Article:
Small and Mid Cap Investing in Volatile Markets
The Alger Weatherbie Specialized Growth strategy was incepted in 1996 and our investment philosophy has not changed. Our investment process, with minor tweaks, also remains the same. Our investment team is intact. We are not reinventing the playbook we have used for 24 years at Weatherbie Capital. Instead we will rely on it in this period as we seek to make our client's portfolios stronger and better. Brad Neuman : All right, great. Thanks so much, Matt and George. Operator, can we open it up to questions from those folks on the line? Speaker Question : The U.S. is looking really strong with all this stimulus being poured into it right now. But we have the resource for that and we see Europe has some of it. But the rest of the world is going to be stuck with coronavirus for a while. How's it going to affect this recession, so to speak, throughout the year? Because I keep hearing about this major snapback and I'm not seeing it. Brad Neuman : We have some templates to look at for this. We were looking a little bit at what's happened in China. And there are also some tentative historical examples, nothing to the extent where the whole economy has been shut down, in the past. But I mentioned one pandemic example from the 1950s. But more recently, China does seem to be getting back to business. Now, obviously, the way China addressed the virus is different than some – than we have in some of the western countries will. But nevertheless, it's probably a little instructive to look at it. Nike reported just the other day and they talked about some significant growth week over week. And actually some of their stores are back to the same levels that they were at before the crisis. We look at a lot of macro indicators and in China that's moving in the right direction. I'd agree with you that for two main reasons, a lot of countries can't respond with the same kind of stimulus that the U.S. did. Number one, they don't have the same governance and strength of a central bank in terms of the history and the preparedness for such an event. And secondly, nobody else has the reserve currency. And to be able to print as much as you want without having a problem and pump that money into the economy, you need to have a very strong or reserve currency. And the U.S. has that.
over the world. We mentioned the European Central Bank, you're seeing even a lot of fiscal stimulus in Europe, which was frowned upon before. So, you are seeing on a global basis. And listen, I think everyone agrees that 3.2 million people just lost their jobs and it's faster to fire those folks than to hire them back. So, the U.S. economy is not going to go back to work in a heartbeat. It's going to take some time. Speaker Question : I had a question about the centerpiece of your portfolio, which seems to me is small to mid-size innovative companies that have been disruptive through their technology and process prowess. I just wondered if, with this disruptive nature of the recession piece here, at least the couple of quarters setback, if those companies will lose a step in their momentum and potentially their enterprise customers will scale back and look to do in-house solutions. I wonder if you have any perspective on that. Matt Weatherbie : We believe that the current challenging economic environment will increase the need for the kinds of innovative solutions that our companies with disruptive technologies, as you call them, provide. So, we think after the initial significant downdraft in the economy created by the coronavirus 19, once the economy begins to stabilize and the business confidence begins to return, we believe our companies are set up to show very strong re- acceleration and growth. George Dai : We do believe that, together with you, the U.S. is probably in a recession and it's probably going to take some time for us to get out of this hole. However, if you look at some of the holdings that we have, now, these are the companies that provides the technology that oftentimes cannot even be duplicated in the previous physical world. I'll just use one example. A company called The Trade Desk, which is one of our top 10 holdings. Now, this is a company that provides programmatic technology platform for the advertisements to be bought and to be sold. And this is the technology leader that significantly not only disrupt the marketplace, but actually accelerates and add value to the end users. So, when we eventually get out of this crisis, this company is going to be positioned in an even better situation in our opinion. The value proposition that this company provides will be even more recognized by its end users. We believe there's just simply no way for companies to go back to the in-house solution. And we have many situations like this.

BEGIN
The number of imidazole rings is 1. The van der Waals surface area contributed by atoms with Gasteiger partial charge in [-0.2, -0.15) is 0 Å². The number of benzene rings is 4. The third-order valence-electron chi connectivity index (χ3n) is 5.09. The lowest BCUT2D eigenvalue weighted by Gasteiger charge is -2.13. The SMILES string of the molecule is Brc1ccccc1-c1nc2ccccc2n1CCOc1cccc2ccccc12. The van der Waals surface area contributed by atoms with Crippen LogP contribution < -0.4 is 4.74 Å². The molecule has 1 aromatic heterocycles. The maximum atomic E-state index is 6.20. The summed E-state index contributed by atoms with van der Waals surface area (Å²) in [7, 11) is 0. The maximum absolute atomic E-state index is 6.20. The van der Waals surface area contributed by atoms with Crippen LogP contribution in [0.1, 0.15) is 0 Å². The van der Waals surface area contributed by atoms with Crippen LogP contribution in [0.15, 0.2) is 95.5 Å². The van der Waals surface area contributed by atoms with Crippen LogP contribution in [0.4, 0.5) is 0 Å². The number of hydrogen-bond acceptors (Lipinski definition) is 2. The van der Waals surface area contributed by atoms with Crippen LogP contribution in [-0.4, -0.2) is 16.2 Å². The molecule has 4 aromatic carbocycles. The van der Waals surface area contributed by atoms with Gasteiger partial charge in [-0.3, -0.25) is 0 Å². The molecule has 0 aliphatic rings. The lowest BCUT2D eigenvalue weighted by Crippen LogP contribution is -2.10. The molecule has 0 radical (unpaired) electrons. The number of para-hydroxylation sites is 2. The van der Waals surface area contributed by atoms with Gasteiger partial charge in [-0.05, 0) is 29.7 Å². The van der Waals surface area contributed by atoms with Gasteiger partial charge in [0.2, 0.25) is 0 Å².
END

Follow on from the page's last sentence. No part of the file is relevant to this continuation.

I'd agree that the U.S. is in a better position than many other countries, but I think you're seeing stimulus all
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